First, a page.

Thursday, September 22, 2011

Supreme Court Denies Stay of Execution for Troy Davis

"The application for stay of execution of sentence of death presented to Justice Thomas and by him referred to the court is denied." Supreme Court: Wed., Sep. 21, 2011

The NYT reports that Troy davis was executed last night in the controversial case in Georgia after the Supreme Court refused a stay of execution.

Mr. Davis, 42, who was convicted of murdering a Savannah police officer 22 years ago, entered the death chamber shortly before 11 p.m., four hours after the scheduled time. He died at 11:08.
This final chapter before his execution had become an international symbol of the battle over the death penalty and racial imbalance in the justice system.
“It harkens back to some ugly days in the history of this state,” said the Rev. Raphael Warnock of Ebenezer Baptist Church, who visited Mr. Davis on Monday.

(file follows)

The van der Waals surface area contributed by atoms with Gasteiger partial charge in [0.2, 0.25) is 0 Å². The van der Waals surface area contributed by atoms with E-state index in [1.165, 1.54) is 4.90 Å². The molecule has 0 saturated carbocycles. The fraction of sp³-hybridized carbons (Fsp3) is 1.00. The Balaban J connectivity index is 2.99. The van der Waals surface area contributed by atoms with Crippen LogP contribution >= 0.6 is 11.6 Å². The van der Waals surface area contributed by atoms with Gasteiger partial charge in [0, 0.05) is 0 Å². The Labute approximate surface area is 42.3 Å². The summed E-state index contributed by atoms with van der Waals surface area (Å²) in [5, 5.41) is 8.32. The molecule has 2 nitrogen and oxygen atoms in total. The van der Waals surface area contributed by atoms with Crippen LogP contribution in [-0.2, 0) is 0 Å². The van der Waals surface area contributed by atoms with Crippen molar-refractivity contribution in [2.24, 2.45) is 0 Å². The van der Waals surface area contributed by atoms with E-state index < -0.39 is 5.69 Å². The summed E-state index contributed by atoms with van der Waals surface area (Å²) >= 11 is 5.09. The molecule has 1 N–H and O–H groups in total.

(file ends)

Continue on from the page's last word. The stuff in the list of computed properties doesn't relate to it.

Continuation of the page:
Mr. Davis remained defiant at the end, according to reporters who witnessed his death. He looked directly at the members of the family of Mark MacPhail, the officer he was convicted of killing, and told them they had the wrong man.
“I did not personally kill your son, father, brother,” he said. “All I can ask is that you look deeper into this case so you really can finally see the truth.”
The Georgia State Board of Pardons and Parole on Tuesday denied Mr. Davis’s clemency after a daylong hearing and announced that that there would be no reconsideration of the case, and a polygraph test--requested by Davis Attorneys--was refused.

Because so many of the ID witnesses at trial have recanted, six in all, the case has become a symbol across the nation and beyond for the problems in administering the death penalty for many with claims of selective enforcement and obvious issues of race and poverty adding to the debate about the validity of a state's moral use of the ultimate penalty.

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